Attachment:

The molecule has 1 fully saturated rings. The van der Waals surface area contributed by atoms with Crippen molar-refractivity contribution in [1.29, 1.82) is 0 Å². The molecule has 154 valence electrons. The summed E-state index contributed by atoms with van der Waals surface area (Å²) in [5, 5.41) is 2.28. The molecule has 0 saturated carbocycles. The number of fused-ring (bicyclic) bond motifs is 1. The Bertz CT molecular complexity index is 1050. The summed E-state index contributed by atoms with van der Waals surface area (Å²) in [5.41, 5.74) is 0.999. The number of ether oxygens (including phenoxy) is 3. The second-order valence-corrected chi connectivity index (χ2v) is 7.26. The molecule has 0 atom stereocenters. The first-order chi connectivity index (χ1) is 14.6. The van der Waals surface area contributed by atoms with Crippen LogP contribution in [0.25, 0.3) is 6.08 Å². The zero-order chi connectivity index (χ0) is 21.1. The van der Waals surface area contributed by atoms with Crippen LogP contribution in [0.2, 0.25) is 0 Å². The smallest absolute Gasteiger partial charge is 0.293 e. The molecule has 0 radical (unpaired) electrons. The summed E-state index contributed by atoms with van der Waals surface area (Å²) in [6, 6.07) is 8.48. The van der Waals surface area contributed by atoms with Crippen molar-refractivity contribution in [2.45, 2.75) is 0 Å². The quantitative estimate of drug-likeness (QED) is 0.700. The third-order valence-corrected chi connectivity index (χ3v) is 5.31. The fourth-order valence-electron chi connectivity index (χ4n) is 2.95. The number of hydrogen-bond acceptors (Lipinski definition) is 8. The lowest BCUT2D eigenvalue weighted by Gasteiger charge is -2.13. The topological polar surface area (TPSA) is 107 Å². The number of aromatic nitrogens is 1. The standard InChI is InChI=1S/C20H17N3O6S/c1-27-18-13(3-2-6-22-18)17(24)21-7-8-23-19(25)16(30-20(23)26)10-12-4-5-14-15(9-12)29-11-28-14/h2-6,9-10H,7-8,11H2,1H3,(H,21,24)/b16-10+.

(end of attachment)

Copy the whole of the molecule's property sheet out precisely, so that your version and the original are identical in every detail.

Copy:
The molecule has 1 fully saturated rings. The van der Waals surface area contributed by atoms with Crippen molar-refractivity contribution in [1.29, 1.82) is 0 Å². The molecule has 154 valence electrons. The summed E-state index contributed by atoms with van der Waals surface area (Å²) in [5, 5.41) is 2.28. The molecule has 0 saturated carbocycles. The number of fused-ring (bicyclic) bond motifs is 1. The Bertz CT molecular complexity index is 1050. The summed E-state index contributed by atoms with van der Waals surface area (Å²) in [5.41, 5.74) is 0.999. The number of ether oxygens (including phenoxy) is 3. The second-order valence-corrected chi connectivity index (χ2v) is 7.26. The molecule has 0 atom stereocenters. The first-order chi connectivity index (χ1) is 14.6. The van der Waals surface area contributed by atoms with Crippen LogP contribution in [0.25, 0.3) is 6.08 Å². The zero-order chi connectivity index (χ0) is 21.1. The van der Waals surface area contributed by atoms with Crippen LogP contribution in [0.2, 0.25) is 0 Å². The smallest absolute Gasteiger partial charge is 0.293 e. The molecule has 0 radical (unpaired) electrons. The summed E-state index contributed by atoms with van der Waals surface area (Å²) in [6, 6.07) is 8.48. The van der Waals surface area contributed by atoms with Crippen molar-refractivity contribution in [2.45, 2.75) is 0 Å². The quantitative estimate of drug-likeness (QED) is 0.700. The third-order valence-corrected chi connectivity index (χ3v) is 5.31. The fourth-order valence-electron chi connectivity index (χ4n) is 2.95. The number of hydrogen-bond acceptors (Lipinski definition) is 8. The lowest BCUT2D eigenvalue weighted by Gasteiger charge is -2.13. The topological polar surface area (TPSA) is 107 Å². The number of aromatic nitrogens is 1. The standard InChI is InChI=1S/C20H17N3O6S/c1-27-18-13(3-2-6-22-18)17(24)21-7-8-23-19(25)16(30-20(23)26)10-12-4-5-14-15(9-12)29-11-28-14/h2-6,9-10H,7-8,11H2,1H3,(H,21,24)/b16-10+.